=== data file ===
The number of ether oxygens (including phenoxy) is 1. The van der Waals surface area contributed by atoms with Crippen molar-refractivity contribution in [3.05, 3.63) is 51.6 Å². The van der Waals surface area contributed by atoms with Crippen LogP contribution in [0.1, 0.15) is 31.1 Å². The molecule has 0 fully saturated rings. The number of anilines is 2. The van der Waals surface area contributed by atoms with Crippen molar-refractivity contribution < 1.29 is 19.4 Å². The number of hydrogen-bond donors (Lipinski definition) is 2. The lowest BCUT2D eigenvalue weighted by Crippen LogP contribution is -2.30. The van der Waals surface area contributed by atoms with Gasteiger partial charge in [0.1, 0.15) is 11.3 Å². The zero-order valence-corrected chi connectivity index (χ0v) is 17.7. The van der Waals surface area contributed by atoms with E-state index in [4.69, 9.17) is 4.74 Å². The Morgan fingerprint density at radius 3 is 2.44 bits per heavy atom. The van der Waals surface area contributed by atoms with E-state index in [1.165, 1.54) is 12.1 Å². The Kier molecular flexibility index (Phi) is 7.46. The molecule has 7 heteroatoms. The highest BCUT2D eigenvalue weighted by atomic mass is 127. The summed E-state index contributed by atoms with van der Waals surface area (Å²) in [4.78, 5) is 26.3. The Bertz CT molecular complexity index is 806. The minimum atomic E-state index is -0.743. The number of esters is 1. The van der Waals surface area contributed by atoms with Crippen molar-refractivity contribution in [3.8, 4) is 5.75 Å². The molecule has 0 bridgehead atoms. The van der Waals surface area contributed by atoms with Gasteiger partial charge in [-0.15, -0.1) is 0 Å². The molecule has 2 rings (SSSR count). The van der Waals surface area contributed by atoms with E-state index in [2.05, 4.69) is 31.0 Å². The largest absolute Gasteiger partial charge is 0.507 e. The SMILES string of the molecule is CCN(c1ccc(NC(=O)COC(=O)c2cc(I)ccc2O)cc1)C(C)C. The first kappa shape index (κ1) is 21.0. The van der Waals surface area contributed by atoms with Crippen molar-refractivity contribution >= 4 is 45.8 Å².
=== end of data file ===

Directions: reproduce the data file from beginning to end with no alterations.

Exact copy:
The number of ether oxygens (including phenoxy) is 1. The van der Waals surface area contributed by atoms with Crippen molar-refractivity contribution in [3.05, 3.63) is 51.6 Å². The van der Waals surface area contributed by atoms with Crippen LogP contribution in [0.1, 0.15) is 31.1 Å². The molecule has 0 fully saturated rings. The number of anilines is 2. The van der Waals surface area contributed by atoms with Crippen molar-refractivity contribution < 1.29 is 19.4 Å². The number of hydrogen-bond donors (Lipinski definition) is 2. The lowest BCUT2D eigenvalue weighted by Crippen LogP contribution is -2.30. The van der Waals surface area contributed by atoms with Gasteiger partial charge in [0.1, 0.15) is 11.3 Å². The zero-order valence-corrected chi connectivity index (χ0v) is 17.7. The van der Waals surface area contributed by atoms with E-state index in [4.69, 9.17) is 4.74 Å². The Morgan fingerprint density at radius 3 is 2.44 bits per heavy atom. The van der Waals surface area contributed by atoms with E-state index in [1.165, 1.54) is 12.1 Å². The Kier molecular flexibility index (Phi) is 7.46. The molecule has 7 heteroatoms. The highest BCUT2D eigenvalue weighted by atomic mass is 127. The summed E-state index contributed by atoms with van der Waals surface area (Å²) in [4.78, 5) is 26.3. The Bertz CT molecular complexity index is 806. The minimum atomic E-state index is -0.743. The number of esters is 1. The van der Waals surface area contributed by atoms with Crippen molar-refractivity contribution in [3.8, 4) is 5.75 Å². The molecule has 0 bridgehead atoms. The van der Waals surface area contributed by atoms with Gasteiger partial charge in [-0.15, -0.1) is 0 Å². The molecule has 2 rings (SSSR count). The van der Waals surface area contributed by atoms with E-state index in [2.05, 4.69) is 31.0 Å². The largest absolute Gasteiger partial charge is 0.507 e. The SMILES string of the molecule is CCN(c1ccc(NC(=O)COC(=O)c2cc(I)ccc2O)cc1)C(C)C. The first kappa shape index (κ1) is 21.0. The van der Waals surface area contributed by atoms with Crippen molar-refractivity contribution >= 4 is 45.8 Å².